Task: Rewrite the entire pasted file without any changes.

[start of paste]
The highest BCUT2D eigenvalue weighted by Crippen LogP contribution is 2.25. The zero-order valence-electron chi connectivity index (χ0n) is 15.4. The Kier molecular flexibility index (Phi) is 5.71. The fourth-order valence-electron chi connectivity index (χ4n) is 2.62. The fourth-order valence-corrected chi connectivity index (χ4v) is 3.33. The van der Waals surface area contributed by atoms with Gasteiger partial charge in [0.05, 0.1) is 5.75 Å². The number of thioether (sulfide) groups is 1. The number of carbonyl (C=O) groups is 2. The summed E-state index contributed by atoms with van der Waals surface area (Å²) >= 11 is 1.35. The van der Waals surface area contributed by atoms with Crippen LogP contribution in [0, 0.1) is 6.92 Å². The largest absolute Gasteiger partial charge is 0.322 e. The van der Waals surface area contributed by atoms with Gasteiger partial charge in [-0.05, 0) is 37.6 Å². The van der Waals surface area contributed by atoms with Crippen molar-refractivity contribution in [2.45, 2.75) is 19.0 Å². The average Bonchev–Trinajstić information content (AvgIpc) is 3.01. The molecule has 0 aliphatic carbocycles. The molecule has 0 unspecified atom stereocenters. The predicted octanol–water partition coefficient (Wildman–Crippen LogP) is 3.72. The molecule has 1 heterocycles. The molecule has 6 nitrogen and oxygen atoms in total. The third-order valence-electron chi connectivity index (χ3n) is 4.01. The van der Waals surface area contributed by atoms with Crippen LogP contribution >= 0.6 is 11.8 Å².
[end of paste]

The highest BCUT2D eigenvalue weighted by Crippen LogP contribution is 2.25. The zero-order valence-electron chi connectivity index (χ0n) is 15.4. The Kier molecular flexibility index (Phi) is 5.71. The fourth-order valence-electron chi connectivity index (χ4n) is 2.62. The fourth-order valence-corrected chi connectivity index (χ4v) is 3.33. The van der Waals surface area contributed by atoms with Gasteiger partial charge in [0.05, 0.1) is 5.75 Å². The number of thioether (sulfide) groups is 1. The number of carbonyl (C=O) groups is 2. The summed E-state index contributed by atoms with van der Waals surface area (Å²) >= 11 is 1.35. The van der Waals surface area contributed by atoms with Crippen LogP contribution in [0, 0.1) is 6.92 Å². The largest absolute Gasteiger partial charge is 0.322 e. The van der Waals surface area contributed by atoms with Gasteiger partial charge in [-0.05, 0) is 37.6 Å². The van der Waals surface area contributed by atoms with Crippen molar-refractivity contribution in [2.45, 2.75) is 19.0 Å². The average Bonchev–Trinajstić information content (AvgIpc) is 3.01. The molecule has 0 aliphatic carbocycles. The molecule has 0 unspecified atom stereocenters. The predicted octanol–water partition coefficient (Wildman–Crippen LogP) is 3.72. The molecule has 1 heterocycles. The molecule has 6 nitrogen and oxygen atoms in total. The third-order valence-electron chi connectivity index (χ3n) is 4.01. The van der Waals surface area contributed by atoms with Crippen LogP contribution >= 0.6 is 11.8 Å².